439
CHAPTER TWELVE
Nervous System III
potential must be transferred to a neuron to trigger an action
potential. Peripheral nerves transmit sensory impulses to the
central nervous system (CNS), where they are analyzed and
interpreted in the brain.
Sensation and Perception
A sensation occurs when the brain becomes aware of sen-
sory impulses. A perception occurs when the brain interprets
those sensory impulses. All the nerve impulses that travel
away from sensory receptors into the CNS are alike, so the
resulting sensation depends on which region of the cerebral
cortex receives the impulse. For example, impulses reach-
ing one region are always interpreted as sounds, and those
reaching another are always sensed as touch. (Some recep-
tors, such as those that measure oxygen levels in the blood,
do not trigger sensations.)
Sensory receptors are specialized to respond to spe-
cific stimuli, but they may respond to other stimuli that
are strong enough, in which case the sensations will be
the same. Pain receptors, for example, can be stimulated
by heat, cold, or pressure, but the sensation is always the
same because, in each case, the same part of the brain
interprets the resulting nerve impulses as pain. Similarly,
stimuli other than light, such as a sharp blow to the head,
may trigger nerve impulses in visual receptors. When this
happens, the person may “see stars,” even though no light
is entering the eye, because any impulses reaching the
visual cortex are interpreted as light. Normally receptors
only respond to speci±
c stimuli, so the brain creates the
correct sensation for that particular stimulus.
At the same time that a sensation forms, the cerebral
cortex interprets it to seem to come from the receptors being
stimulated. This process is called
projection
because the
brain projects the sensation back to its apparent source.
Projection allows a person to pinpoint the region of stimula-
tion. Thus, we perceive that the eyes see an apple, the nose
smells it, and the ears hear the teeth crunch into it.
Receptor Types
Five types of sensory receptors are recognized, based on
their sensitivities to speci±
c stimuli:
1.
Chemoreceptors
(ke
mo-re-sep
torz) respond to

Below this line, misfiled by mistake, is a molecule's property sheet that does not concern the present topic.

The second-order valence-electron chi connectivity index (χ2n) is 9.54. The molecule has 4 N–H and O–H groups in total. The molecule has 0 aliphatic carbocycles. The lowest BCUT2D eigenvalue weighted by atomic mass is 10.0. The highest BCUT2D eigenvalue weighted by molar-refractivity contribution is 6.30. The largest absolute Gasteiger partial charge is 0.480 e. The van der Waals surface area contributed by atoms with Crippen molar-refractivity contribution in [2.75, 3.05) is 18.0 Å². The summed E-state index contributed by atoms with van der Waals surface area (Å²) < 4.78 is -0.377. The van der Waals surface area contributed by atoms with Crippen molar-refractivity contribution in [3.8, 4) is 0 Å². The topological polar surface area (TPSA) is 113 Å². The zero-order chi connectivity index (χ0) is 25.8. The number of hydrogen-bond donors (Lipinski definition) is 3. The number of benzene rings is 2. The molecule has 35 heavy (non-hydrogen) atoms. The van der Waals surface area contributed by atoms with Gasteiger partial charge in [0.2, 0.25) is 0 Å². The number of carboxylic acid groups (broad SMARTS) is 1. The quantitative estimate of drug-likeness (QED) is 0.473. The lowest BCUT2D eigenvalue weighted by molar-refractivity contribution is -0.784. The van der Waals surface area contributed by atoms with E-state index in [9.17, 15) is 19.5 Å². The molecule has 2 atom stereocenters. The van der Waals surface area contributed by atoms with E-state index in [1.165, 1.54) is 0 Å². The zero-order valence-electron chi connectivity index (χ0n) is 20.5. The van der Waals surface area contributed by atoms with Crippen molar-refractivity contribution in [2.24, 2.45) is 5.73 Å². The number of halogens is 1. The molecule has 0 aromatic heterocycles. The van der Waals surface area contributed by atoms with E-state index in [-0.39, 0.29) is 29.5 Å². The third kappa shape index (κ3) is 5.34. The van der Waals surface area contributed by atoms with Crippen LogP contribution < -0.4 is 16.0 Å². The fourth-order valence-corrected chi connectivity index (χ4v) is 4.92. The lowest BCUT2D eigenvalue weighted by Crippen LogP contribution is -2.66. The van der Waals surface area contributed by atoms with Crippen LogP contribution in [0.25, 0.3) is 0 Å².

changes in the concentration of chemicals. Receptors
associated with the senses of smell and taste are of this
type. Chemoreceptors in internal organs detect changes
in the blood concentrations of oxygen, hydrogen ions,
glucose, and other chemicals.
2.
Pain receptors,
also called nociceptors (no
se-sep
torz),
respond to tissue damage. Triggering stimuli include
exposure to excess mechanical, electrical, thermal, or
chemical energy.
3.
Thermoreceptors
(ther
mo-re-sep
torz) are sensitive to
temperature change.
4.
Mechanoreceptors
(mek
ah-no re-sep
torz) are of
several types and sense mechanical forces by detecting
changes that deform the receptors.
Proprioceptors
(pro
pre-o-sep
torz) sense changes in the tensions of
muscles and tendons,
baroreceptors
(bar
o-re-sep
torz),
also called pressoreceptors, in certain blood vessels
detect changes in blood pressure, and
stretch receptors
in the lungs sense degree of infl
ation.
5.
Photoreceptors
(fo
to-re-sep
torz) in the eyes respond
to light energy of suf±
cient intensity.
Sensory Impulses
Sensory receptors can be ends of neurons or other types of
cells close to them. In either case, stimulation causes local
changes in their membrane potentials (receptor potentials),
generating a graded electric current that refl
ects the intensity
of stimulation (see chapter 10, p. 368).
If a receptor is a neuron and the change in membrane
potential reaches threshold, an action potential is generated,
and a sensory impulse is propagated along the afferent ±
ber.
However, if the receptor is another type of cell, its receptor
TABLE
12.1
|
Information Flow from the Environment Through the Nervous System
Information Flow
Smell
Taste
Sight
Hearing
Sensory receptors
Olfactory cells in nose
Taste bud receptor cells
Rods and cones in retina
Hair cells in cochlea
↓↓
Impulse in sensory F
bers
Olfactory nerve F
bers
Sensory F
bers in various cranial nerves
Optic nerve F
bers
Auditory nerve F
bers
↓↓
Impulse reaches CNS
Cerebral cortex
Cerebral cortex
Midbrain and cerebral cortex
Midbrain and cerebral cortex
↓↓
Sensation (new experience,
recalled memory)
A pleasant smell
A sweet taste
A small, round, red object
A crunching sound
↓↓
Perception
The smell of an apple
The taste of an apple
The sight of an apple
The sound of biting into an apple
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